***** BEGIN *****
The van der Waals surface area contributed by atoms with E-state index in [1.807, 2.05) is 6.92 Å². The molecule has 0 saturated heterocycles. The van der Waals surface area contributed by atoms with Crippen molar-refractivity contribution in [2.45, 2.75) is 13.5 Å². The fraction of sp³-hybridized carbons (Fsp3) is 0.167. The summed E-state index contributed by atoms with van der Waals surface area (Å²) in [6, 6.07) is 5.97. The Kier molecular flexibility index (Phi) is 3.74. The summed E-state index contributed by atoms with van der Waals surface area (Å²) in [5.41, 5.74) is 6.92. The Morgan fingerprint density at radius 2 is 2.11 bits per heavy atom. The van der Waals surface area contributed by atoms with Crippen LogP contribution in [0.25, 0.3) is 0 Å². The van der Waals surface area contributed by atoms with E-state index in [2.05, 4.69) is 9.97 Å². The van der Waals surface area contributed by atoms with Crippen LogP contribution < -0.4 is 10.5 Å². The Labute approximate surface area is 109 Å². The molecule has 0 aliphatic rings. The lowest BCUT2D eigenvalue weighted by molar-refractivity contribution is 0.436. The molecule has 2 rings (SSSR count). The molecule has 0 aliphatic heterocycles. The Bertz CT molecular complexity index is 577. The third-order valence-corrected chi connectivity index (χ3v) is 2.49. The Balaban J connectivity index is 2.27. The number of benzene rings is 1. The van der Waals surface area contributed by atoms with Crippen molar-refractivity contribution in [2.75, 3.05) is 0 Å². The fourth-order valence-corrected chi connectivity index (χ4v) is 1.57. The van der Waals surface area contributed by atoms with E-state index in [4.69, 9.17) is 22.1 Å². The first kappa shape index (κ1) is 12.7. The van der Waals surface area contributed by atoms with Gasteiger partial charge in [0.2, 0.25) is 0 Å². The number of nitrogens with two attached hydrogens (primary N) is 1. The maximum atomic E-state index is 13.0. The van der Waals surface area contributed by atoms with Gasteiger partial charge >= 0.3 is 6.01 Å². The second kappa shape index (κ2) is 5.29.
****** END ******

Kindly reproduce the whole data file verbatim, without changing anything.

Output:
The van der Waals surface area contributed by atoms with E-state index in [1.807, 2.05) is 6.92 Å². The molecule has 0 saturated heterocycles. The van der Waals surface area contributed by atoms with Crippen molar-refractivity contribution in [2.45, 2.75) is 13.5 Å². The fraction of sp³-hybridized carbons (Fsp3) is 0.167. The summed E-state index contributed by atoms with van der Waals surface area (Å²) in [6, 6.07) is 5.97. The Kier molecular flexibility index (Phi) is 3.74. The summed E-state index contributed by atoms with van der Waals surface area (Å²) in [5.41, 5.74) is 6.92. The Morgan fingerprint density at radius 2 is 2.11 bits per heavy atom. The van der Waals surface area contributed by atoms with Crippen LogP contribution in [0.25, 0.3) is 0 Å². The van der Waals surface area contributed by atoms with E-state index in [2.05, 4.69) is 9.97 Å². The van der Waals surface area contributed by atoms with Crippen LogP contribution < -0.4 is 10.5 Å². The Labute approximate surface area is 109 Å². The molecule has 0 aliphatic rings. The lowest BCUT2D eigenvalue weighted by molar-refractivity contribution is 0.436. The molecule has 2 rings (SSSR count). The molecule has 0 aliphatic heterocycles. The Bertz CT molecular complexity index is 577. The third-order valence-corrected chi connectivity index (χ3v) is 2.49. The Balaban J connectivity index is 2.27. The number of benzene rings is 1. The van der Waals surface area contributed by atoms with Crippen molar-refractivity contribution in [2.75, 3.05) is 0 Å². The fourth-order valence-corrected chi connectivity index (χ4v) is 1.57. The van der Waals surface area contributed by atoms with E-state index in [4.69, 9.17) is 22.1 Å². The first kappa shape index (κ1) is 12.7. The van der Waals surface area contributed by atoms with Gasteiger partial charge in [0.2, 0.25) is 0 Å². The number of nitrogens with two attached hydrogens (primary N) is 1. The maximum atomic E-state index is 13.0. The van der Waals surface area contributed by atoms with Gasteiger partial charge >= 0.3 is 6.01 Å². The second kappa shape index (κ2) is 5.29.